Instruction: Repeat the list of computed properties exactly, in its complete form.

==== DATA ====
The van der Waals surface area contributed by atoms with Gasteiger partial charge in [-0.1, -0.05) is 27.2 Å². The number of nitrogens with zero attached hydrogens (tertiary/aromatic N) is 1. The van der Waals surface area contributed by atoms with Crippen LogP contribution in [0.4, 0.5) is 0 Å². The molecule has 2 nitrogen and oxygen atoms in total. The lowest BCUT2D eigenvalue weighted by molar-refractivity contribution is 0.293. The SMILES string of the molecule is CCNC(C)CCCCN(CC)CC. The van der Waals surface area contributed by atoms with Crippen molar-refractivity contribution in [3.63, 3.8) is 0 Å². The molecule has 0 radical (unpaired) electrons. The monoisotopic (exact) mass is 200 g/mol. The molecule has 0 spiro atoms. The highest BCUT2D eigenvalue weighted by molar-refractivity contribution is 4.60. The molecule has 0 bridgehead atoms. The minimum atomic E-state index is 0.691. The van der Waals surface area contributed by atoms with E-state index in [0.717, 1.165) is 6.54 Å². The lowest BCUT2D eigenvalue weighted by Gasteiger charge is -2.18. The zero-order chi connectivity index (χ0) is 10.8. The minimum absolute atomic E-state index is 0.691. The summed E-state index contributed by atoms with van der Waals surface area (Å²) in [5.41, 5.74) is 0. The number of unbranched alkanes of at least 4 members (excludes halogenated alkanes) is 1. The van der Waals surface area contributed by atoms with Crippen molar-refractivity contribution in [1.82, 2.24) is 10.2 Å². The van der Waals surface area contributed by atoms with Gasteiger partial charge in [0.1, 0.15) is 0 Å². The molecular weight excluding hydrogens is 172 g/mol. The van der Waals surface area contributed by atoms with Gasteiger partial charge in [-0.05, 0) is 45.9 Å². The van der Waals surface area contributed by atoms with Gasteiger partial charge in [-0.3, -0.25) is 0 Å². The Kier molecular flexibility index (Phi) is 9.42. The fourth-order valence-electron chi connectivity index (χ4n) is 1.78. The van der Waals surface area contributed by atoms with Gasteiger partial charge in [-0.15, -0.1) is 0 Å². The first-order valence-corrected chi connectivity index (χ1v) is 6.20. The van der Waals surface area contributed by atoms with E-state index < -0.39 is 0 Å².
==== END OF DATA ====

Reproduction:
The van der Waals surface area contributed by atoms with Gasteiger partial charge in [-0.1, -0.05) is 27.2 Å². The number of nitrogens with zero attached hydrogens (tertiary/aromatic N) is 1. The van der Waals surface area contributed by atoms with Crippen LogP contribution in [0.4, 0.5) is 0 Å². The molecule has 2 nitrogen and oxygen atoms in total. The lowest BCUT2D eigenvalue weighted by molar-refractivity contribution is 0.293. The SMILES string of the molecule is CCNC(C)CCCCN(CC)CC. The van der Waals surface area contributed by atoms with Crippen molar-refractivity contribution in [3.63, 3.8) is 0 Å². The molecule has 0 radical (unpaired) electrons. The monoisotopic (exact) mass is 200 g/mol. The molecule has 0 spiro atoms. The highest BCUT2D eigenvalue weighted by molar-refractivity contribution is 4.60. The molecule has 0 bridgehead atoms. The minimum atomic E-state index is 0.691. The van der Waals surface area contributed by atoms with E-state index in [0.717, 1.165) is 6.54 Å². The lowest BCUT2D eigenvalue weighted by Gasteiger charge is -2.18. The zero-order chi connectivity index (χ0) is 10.8. The minimum absolute atomic E-state index is 0.691. The summed E-state index contributed by atoms with van der Waals surface area (Å²) in [5.41, 5.74) is 0. The number of unbranched alkanes of at least 4 members (excludes halogenated alkanes) is 1. The van der Waals surface area contributed by atoms with Crippen molar-refractivity contribution in [1.82, 2.24) is 10.2 Å². The van der Waals surface area contributed by atoms with Gasteiger partial charge in [0.1, 0.15) is 0 Å². The molecular weight excluding hydrogens is 172 g/mol. The van der Waals surface area contributed by atoms with Gasteiger partial charge in [-0.05, 0) is 45.9 Å². The van der Waals surface area contributed by atoms with Gasteiger partial charge in [-0.3, -0.25) is 0 Å². The Kier molecular flexibility index (Phi) is 9.42. The fourth-order valence-electron chi connectivity index (χ4n) is 1.78. The van der Waals surface area contributed by atoms with Gasteiger partial charge in [-0.15, -0.1) is 0 Å². The first-order valence-corrected chi connectivity index (χ1v) is 6.20. The van der Waals surface area contributed by atoms with E-state index < -0.39 is 0 Å².